Blue Water Task Force, Youth, Updates, Beach Act, Water Quality, Illness
January 11 2016

Students Detect High Bacteria Levels in Huntington Beach after Rains

by Mara Dias

Unfortunately as surfers we know all too well that storms not only bring swell to the beach but can also wash pollutants off the land and into the water.  Depending on where we live, advisories are often issued to stay out of the water 24, 48 and even 72 hours after the rains end.  Along with roadside trash, surging stormwater can bring oil, debris, pet and animal waste, and even worse - human sources of waste from flooded septic systems and cess pools, to the beach and into the ocean water. 

The storm swell can be hard for die hards to resist though, and surfers who don't heed the advisories can experience a range of symptoms from exposure to ocean water polluted by stormwater runoff, including eye, ear and nose infections, skin rashes, respiratory and gastrointestinal symptoms.  Learn more here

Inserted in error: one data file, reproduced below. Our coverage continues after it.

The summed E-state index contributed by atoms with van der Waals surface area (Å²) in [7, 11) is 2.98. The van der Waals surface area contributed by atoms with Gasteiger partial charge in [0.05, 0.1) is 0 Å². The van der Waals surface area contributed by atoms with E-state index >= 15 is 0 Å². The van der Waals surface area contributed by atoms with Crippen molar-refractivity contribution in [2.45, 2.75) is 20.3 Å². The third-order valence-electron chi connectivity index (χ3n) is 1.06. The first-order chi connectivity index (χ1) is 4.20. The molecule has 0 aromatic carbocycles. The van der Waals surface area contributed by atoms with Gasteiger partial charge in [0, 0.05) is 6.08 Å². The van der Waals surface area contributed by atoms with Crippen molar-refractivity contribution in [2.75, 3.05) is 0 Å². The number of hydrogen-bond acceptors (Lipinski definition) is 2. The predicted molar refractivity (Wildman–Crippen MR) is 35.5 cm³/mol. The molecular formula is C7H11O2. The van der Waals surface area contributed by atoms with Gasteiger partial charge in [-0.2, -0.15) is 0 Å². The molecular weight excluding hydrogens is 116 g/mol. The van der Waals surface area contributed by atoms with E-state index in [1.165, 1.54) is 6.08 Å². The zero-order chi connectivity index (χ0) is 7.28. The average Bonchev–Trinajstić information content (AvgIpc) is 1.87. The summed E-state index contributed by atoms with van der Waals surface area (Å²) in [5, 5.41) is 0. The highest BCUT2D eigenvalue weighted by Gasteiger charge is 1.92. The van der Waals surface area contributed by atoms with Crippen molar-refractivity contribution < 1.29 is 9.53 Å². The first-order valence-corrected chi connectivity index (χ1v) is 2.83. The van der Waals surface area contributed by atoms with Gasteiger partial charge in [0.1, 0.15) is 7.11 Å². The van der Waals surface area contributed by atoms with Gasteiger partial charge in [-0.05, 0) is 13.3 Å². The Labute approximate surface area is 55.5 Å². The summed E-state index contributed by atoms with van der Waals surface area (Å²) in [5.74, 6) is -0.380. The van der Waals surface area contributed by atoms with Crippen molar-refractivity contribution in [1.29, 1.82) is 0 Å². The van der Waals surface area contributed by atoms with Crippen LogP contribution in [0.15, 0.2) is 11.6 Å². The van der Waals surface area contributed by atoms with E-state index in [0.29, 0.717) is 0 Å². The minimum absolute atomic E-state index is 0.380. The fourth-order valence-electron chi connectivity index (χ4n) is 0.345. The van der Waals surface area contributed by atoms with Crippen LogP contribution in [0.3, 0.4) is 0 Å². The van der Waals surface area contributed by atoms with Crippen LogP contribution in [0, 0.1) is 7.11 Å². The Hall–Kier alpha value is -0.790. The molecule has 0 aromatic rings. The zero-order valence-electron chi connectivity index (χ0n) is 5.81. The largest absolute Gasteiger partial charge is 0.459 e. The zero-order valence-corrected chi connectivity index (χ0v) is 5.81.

During the heavy El Niño rains that fell over the California coast last week, a group of fifth-graders from the Pegasus School in Huntington Beach were our first line of defense out testing the ocean water to see how safe it was.  The students results showed that bacteria levels exceeded state and federal health standards at their sampling location at Brookhurst Street in Huntington Beach State Park.  CBS Los Angeles picked up the students story and gave them great media coverage here.

The students water testing program is supported by the Huntington Beach Surfrider Chapter's Blue Water Task Force program. See where else they are testing and view all of their results on the Blue Water Task Force website.  Check out the Chapter's Facebook page for current events including a great video of sampling the Santa Ana River during the storm last week. 

 

Today our Blue Water Task Force volunteers trenched through the storm to grab the first water samples of the year from the Santa Ana River! We'll be testing for enterococcus bacteria, which is an indicator bacteria for more harmful types like streptococcus and e-coli.Results pending... stay tuned!#BWTF #Surfrider #SantaAnaRiver #WaterTesting #Ecoli #Bacteria #Volunteer #NewYear #HSBSurfrider Surfrider Foundation Huntington Beach, California

Posted by Huntington Beach Surfrider Foundation on Tuesday, January 5, 2016

Any reports of illness contracted after surfing or swimming in the ocean can be made using Surfrider's Ocean Illness Reporting Tool.